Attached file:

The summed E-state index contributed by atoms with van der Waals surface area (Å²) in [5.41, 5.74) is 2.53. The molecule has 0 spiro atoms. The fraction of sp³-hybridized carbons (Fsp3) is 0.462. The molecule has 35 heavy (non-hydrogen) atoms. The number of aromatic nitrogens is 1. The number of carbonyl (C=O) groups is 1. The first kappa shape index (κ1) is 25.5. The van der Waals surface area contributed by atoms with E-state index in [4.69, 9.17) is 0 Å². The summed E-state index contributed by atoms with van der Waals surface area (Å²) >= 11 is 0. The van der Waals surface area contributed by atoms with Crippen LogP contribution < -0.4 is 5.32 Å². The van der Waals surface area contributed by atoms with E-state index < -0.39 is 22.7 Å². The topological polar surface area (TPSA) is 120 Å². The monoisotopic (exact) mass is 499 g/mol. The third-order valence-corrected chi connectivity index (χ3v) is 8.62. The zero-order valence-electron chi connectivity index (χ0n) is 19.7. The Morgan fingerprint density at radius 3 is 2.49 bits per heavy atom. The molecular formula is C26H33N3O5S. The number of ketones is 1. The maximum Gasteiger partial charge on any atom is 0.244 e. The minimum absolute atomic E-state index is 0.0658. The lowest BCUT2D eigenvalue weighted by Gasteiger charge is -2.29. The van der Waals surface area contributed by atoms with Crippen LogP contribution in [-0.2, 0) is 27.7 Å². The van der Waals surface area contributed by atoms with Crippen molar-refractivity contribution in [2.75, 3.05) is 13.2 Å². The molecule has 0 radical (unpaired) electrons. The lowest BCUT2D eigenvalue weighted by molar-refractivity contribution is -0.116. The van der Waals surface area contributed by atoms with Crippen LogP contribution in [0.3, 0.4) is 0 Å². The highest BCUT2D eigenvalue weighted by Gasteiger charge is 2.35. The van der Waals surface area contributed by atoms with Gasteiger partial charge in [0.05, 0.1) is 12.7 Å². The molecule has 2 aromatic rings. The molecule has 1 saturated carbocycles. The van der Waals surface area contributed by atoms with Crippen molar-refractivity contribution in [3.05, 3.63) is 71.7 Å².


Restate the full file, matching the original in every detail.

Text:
The summed E-state index contributed by atoms with van der Waals surface area (Å²) in [5.41, 5.74) is 2.53. The molecule has 0 spiro atoms. The fraction of sp³-hybridized carbons (Fsp3) is 0.462. The molecule has 35 heavy (non-hydrogen) atoms. The number of aromatic nitrogens is 1. The number of carbonyl (C=O) groups is 1. The first kappa shape index (κ1) is 25.5. The van der Waals surface area contributed by atoms with E-state index in [4.69, 9.17) is 0 Å². The summed E-state index contributed by atoms with van der Waals surface area (Å²) >= 11 is 0. The van der Waals surface area contributed by atoms with Crippen LogP contribution < -0.4 is 5.32 Å². The van der Waals surface area contributed by atoms with E-state index < -0.39 is 22.7 Å². The topological polar surface area (TPSA) is 120 Å². The monoisotopic (exact) mass is 499 g/mol. The third-order valence-corrected chi connectivity index (χ3v) is 8.62. The zero-order valence-electron chi connectivity index (χ0n) is 19.7. The Morgan fingerprint density at radius 3 is 2.49 bits per heavy atom. The molecular formula is C26H33N3O5S. The number of ketones is 1. The maximum Gasteiger partial charge on any atom is 0.244 e. The minimum absolute atomic E-state index is 0.0658. The lowest BCUT2D eigenvalue weighted by Gasteiger charge is -2.29. The van der Waals surface area contributed by atoms with Crippen LogP contribution in [-0.2, 0) is 27.7 Å². The van der Waals surface area contributed by atoms with Crippen molar-refractivity contribution in [2.75, 3.05) is 13.2 Å². The molecule has 0 radical (unpaired) electrons. The lowest BCUT2D eigenvalue weighted by molar-refractivity contribution is -0.116. The van der Waals surface area contributed by atoms with Crippen LogP contribution in [0.3, 0.4) is 0 Å². The highest BCUT2D eigenvalue weighted by Gasteiger charge is 2.35. The van der Waals surface area contributed by atoms with Gasteiger partial charge in [0.05, 0.1) is 12.7 Å². The molecule has 2 aromatic rings. The molecule has 1 saturated carbocycles. The van der Waals surface area contributed by atoms with Crippen molar-refractivity contribution in [3.05, 3.63) is 71.7 Å².